In an interview with Space.com, Musk filled in some of the details about his plan for colonizing Mars. The first mission would utilize a reusable liquid oxygen-methane rocketship--one much bigger than the Dragon--to transport a small group of no more than 10 explorers, plus equipment and building supplies. The team would build transparent domes, which would be pressurized with carbon dioxide from the Martian atmosphere, and then utilize machines to make fertilizer to enrich the Martian soil. Then they would plant Earth crops and produce food, and tap into the planet's subsurface ice for water. Eventually, as the colony became more self-sufficient, successive return trips by the reusable rocket would bring fewer supplies and more colonists. He estimates that establishing the colony would cost around $40 billion (presumably, in present-day dollars). 

Sounds intriguing, doesn't' it?  

Putting a human colony on Mars might not be as difficult a proposition as it once seemed. For long, scientists have worried that since Mars has no magnetic field and not much of an atmosphere to provide protection from radiation, camping out on the planet for any period of time might prove to be a fatal adventure. But instruments on NASA's Curiosity rover, which landed on Mars in mid-2012, reveal that radiation levels on the Martian surface aren't' any higher than those of the International Space Station. Microgravity, both on the long trip and on the planet's surface where colonists would experience only 40 percent of Earth gravity, could wreak havoc with Martian colonists' bodies. NASA has been looking into ways to create artificial gravity  in spacecraft and on other worlds for a while, but I haven't seen any recent reports on progress.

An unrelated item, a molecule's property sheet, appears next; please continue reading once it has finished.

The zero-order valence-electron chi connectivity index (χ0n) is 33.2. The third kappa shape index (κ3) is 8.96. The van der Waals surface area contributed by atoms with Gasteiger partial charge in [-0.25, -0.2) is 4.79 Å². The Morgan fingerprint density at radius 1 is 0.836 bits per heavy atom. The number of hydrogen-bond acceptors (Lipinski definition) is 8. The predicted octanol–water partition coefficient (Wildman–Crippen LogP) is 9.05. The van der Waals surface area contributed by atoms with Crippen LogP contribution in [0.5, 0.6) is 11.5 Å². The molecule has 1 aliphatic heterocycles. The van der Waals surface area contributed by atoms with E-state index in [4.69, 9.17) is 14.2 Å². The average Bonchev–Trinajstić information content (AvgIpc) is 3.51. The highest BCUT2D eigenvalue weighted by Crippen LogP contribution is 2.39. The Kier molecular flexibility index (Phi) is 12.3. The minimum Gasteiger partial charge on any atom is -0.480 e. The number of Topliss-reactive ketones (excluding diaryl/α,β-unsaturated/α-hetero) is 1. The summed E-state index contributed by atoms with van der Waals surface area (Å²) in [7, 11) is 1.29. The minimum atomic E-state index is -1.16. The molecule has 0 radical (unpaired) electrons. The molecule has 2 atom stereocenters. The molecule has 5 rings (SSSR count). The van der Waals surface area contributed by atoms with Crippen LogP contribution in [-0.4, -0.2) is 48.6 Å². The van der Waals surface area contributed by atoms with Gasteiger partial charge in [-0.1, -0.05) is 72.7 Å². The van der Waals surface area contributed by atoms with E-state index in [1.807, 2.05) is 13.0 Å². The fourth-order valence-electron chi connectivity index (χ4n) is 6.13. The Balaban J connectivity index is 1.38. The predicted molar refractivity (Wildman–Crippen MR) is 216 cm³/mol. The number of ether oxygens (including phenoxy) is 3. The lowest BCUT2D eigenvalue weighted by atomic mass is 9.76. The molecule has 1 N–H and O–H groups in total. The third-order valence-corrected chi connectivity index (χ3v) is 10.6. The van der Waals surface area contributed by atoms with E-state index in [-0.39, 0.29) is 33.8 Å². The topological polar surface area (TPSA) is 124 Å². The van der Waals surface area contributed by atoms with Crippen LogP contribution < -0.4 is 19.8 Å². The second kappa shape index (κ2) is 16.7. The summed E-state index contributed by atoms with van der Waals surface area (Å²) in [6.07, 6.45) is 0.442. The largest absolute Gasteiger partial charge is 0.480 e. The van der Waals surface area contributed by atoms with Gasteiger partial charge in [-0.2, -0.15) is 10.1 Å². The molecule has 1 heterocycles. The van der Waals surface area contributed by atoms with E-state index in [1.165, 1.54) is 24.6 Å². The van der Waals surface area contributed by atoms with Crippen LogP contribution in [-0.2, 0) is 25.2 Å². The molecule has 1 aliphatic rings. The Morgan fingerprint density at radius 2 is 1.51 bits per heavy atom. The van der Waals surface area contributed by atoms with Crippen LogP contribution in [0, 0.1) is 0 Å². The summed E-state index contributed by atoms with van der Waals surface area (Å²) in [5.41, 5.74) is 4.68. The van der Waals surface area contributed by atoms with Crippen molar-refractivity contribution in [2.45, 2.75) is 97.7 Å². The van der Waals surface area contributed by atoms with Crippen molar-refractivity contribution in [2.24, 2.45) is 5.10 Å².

A bigger question, though, might be how a Martian colony would support itself economically.  In sci-fi novels and movies, Martian colonists usually seem to earn their keep through mining. But as this 2011 Discovery News article details, scientists increasingly doubt whether the planet contains big enough deposits of valuable minerals that exporting them to Earth would be lucrative. If we're going to set up factories that would take advantage of microgravity and/or a thin atmosphere to manufacture computer chips or some other commodity, it would make a lot more sense to do that on the Moon, which is a lot closer.

Indeed, the big value of Mars might turn out to be the real estate itself. A few years back, I wrote this blog post about the idea of terraforming Mars, which would involve actually creating a new, thicker, breathable atmosphere for the planet. If that worked, we might actually be able to turn Mars into a sort of Baja Earth, capable of supporting overflow from the Earth's burgeoning population, and perhaps even functioning as a backup home for humans, in the event that we continue wrecking our native planet's ecosystems to the point where life become untenable here.

So what do you think about Musk's proposal for establishing a Martian colony and eventually moving millions of people to Mars? Express your opinion below.